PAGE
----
The U.S. & Iran: The War That’s Not a War


Michael Pogudin

On January 3rd, 2020, U.S. missiles launched via drone exploded several Iranian governmental vehicles at Baghdad National Airport, killing 10 Iranian officials including General Qasem Soleimani. 


Soleimani, Iran’s defense general, had been deemed a terrorist was the leader of the Quds Force of the Islamic Revolutionary Guards Corps. 


After his death, tensions between the U.S. and Iran, which were already high due to the U.S.’s withdrawal from the Iran nuclear accord, spiked and the concept of war was not too distant after Iran sent 16 missiles at American bases in the country as a warning signal. Iran did not kill any Americans in the retaliatory drone strikes. 


And even though it looks as though war may have been avoided, it has still inspired many students at PCHS to have rather strong opinions on the subject. 


After being asked what he thought of U.S. and Iranian tensions, Sophomore Bryce Bargowski said, “It is really stupid and the fact that we are even stressing about it is even worse.” 


“We are absolutely not (going to war). Especially since we are warring with Iraq,” he said. 


Sophomore Piper Croasmentchristiansen also shared a similar viewpoint. “I think it is really dumb that we are being as petty as we are, and Iran is being petty too, but not to the same extent as the U.S. is.” 


This idea that the assasination is petty and has only led to unneeded conflict has appeared to be the most popular opinion throughout the school. 


President Trump’s decision to launch a missile strike against General Qasem Soleimani has caused some further controversy with his presidency. Students in the school have called this behavior uncalled for and dangerous for the U.S.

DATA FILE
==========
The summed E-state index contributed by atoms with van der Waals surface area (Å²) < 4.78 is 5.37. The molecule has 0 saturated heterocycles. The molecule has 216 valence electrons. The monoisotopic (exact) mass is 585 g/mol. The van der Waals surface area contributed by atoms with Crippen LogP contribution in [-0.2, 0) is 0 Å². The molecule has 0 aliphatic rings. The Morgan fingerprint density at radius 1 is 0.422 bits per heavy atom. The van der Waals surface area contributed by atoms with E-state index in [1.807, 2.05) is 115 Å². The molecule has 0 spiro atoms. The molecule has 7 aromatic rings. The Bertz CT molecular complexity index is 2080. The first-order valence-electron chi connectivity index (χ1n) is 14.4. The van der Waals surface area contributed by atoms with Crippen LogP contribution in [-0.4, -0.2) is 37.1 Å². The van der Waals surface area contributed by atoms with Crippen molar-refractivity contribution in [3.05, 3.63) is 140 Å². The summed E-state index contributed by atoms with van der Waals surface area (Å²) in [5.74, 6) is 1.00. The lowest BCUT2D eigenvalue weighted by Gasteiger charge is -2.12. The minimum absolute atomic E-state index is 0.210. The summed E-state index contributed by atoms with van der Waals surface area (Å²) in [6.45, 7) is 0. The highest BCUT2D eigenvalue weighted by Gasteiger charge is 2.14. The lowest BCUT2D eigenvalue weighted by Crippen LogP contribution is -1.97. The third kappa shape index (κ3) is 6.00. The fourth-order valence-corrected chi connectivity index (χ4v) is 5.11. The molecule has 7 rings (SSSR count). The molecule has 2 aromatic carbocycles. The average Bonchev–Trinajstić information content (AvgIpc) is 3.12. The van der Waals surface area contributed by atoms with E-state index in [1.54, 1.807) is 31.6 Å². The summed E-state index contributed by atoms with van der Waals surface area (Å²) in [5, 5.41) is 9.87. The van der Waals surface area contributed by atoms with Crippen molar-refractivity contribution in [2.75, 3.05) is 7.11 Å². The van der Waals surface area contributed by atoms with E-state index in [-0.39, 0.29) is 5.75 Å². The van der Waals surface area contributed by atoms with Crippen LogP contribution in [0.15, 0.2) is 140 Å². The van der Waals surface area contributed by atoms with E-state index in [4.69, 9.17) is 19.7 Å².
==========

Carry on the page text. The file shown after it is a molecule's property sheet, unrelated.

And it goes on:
Sophomore Raina Bohm said “[Trump] is an idiot and a cheeto.” 


Shortly after Soleimani’s death, Iranian protesters broke into the U.S. Embassy and started fires. 


On December 27th, 2019, Iran’s government launched a retaliatory attack on U.S. Military bases in Kirkuk by firing 16 missiles. No U.S. citizens were killed but many buildings were destroyed. 


Following this event, tensions between the U.S. and Iran were at all time highs and many were fearing a third world war. However, both sides have seems to back down as there have been no further attacks. 


Some question whether or not the U.S. had the right to kill Soleimani. 


“Suleimani was plotting imminent and sinister attacks on American diplomats and military personnel, but we caught him in the act and terminated him,” President Donald Trump said to the New York Times a few weeks ago. 


Both the U.S. and Yemen had deemed the General a terrorist and he was known to associate with warlords and terror cells in Iran and Syria and once led a Quds terror cell himself, the same cell that killed 85 jews in Buenos Aires with a bombing attack. 


The plan to murder Qasem Soleimani was sparked when the CIA recieved intelligence that the General was activley planning attacks on the United States. 


Regardless of the recent events, it appears that Soleimani’s death has not sparked a new world war and that tensions may begin to slowly cool down over time.